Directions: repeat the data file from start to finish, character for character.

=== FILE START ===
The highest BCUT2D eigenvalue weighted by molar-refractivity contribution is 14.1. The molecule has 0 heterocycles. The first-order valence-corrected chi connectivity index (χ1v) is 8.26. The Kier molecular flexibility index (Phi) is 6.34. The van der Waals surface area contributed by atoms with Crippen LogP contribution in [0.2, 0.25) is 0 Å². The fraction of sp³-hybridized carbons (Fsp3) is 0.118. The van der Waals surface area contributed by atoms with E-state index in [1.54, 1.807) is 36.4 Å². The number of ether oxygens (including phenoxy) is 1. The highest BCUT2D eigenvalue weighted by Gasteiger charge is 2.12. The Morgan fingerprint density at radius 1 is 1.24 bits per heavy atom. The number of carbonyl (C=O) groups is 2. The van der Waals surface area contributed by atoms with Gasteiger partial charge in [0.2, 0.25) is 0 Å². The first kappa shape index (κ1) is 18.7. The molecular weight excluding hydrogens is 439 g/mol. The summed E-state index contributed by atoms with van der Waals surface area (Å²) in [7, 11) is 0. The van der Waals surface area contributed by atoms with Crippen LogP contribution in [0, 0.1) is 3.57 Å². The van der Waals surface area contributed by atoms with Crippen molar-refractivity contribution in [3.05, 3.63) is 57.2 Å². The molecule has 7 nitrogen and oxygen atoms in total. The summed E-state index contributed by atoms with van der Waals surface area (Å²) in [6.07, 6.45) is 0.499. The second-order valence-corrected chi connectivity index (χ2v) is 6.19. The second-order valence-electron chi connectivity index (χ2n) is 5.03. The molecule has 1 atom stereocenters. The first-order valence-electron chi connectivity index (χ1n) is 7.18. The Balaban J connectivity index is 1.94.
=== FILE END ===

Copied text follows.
The highest BCUT2D eigenvalue weighted by molar-refractivity contribution is 14.1. The molecule has 0 heterocycles. The first-order valence-corrected chi connectivity index (χ1v) is 8.26. The Kier molecular flexibility index (Phi) is 6.34. The van der Waals surface area contributed by atoms with Crippen LogP contribution in [0.2, 0.25) is 0 Å². The fraction of sp³-hybridized carbons (Fsp3) is 0.118. The van der Waals surface area contributed by atoms with E-state index in [1.54, 1.807) is 36.4 Å². The number of ether oxygens (including phenoxy) is 1. The highest BCUT2D eigenvalue weighted by Gasteiger charge is 2.12. The Morgan fingerprint density at radius 1 is 1.24 bits per heavy atom. The number of carbonyl (C=O) groups is 2. The van der Waals surface area contributed by atoms with Gasteiger partial charge in [0.2, 0.25) is 0 Å². The first kappa shape index (κ1) is 18.7. The molecular weight excluding hydrogens is 439 g/mol. The summed E-state index contributed by atoms with van der Waals surface area (Å²) in [7, 11) is 0. The van der Waals surface area contributed by atoms with Crippen LogP contribution in [0, 0.1) is 3.57 Å². The van der Waals surface area contributed by atoms with Crippen molar-refractivity contribution in [3.05, 3.63) is 57.2 Å². The molecule has 7 nitrogen and oxygen atoms in total. The summed E-state index contributed by atoms with van der Waals surface area (Å²) in [6.07, 6.45) is 0.499. The second-order valence-corrected chi connectivity index (χ2v) is 6.19. The second-order valence-electron chi connectivity index (χ2n) is 5.03. The molecule has 1 atom stereocenters. The first-order valence-electron chi connectivity index (χ1n) is 7.18. The Balaban J connectivity index is 1.94.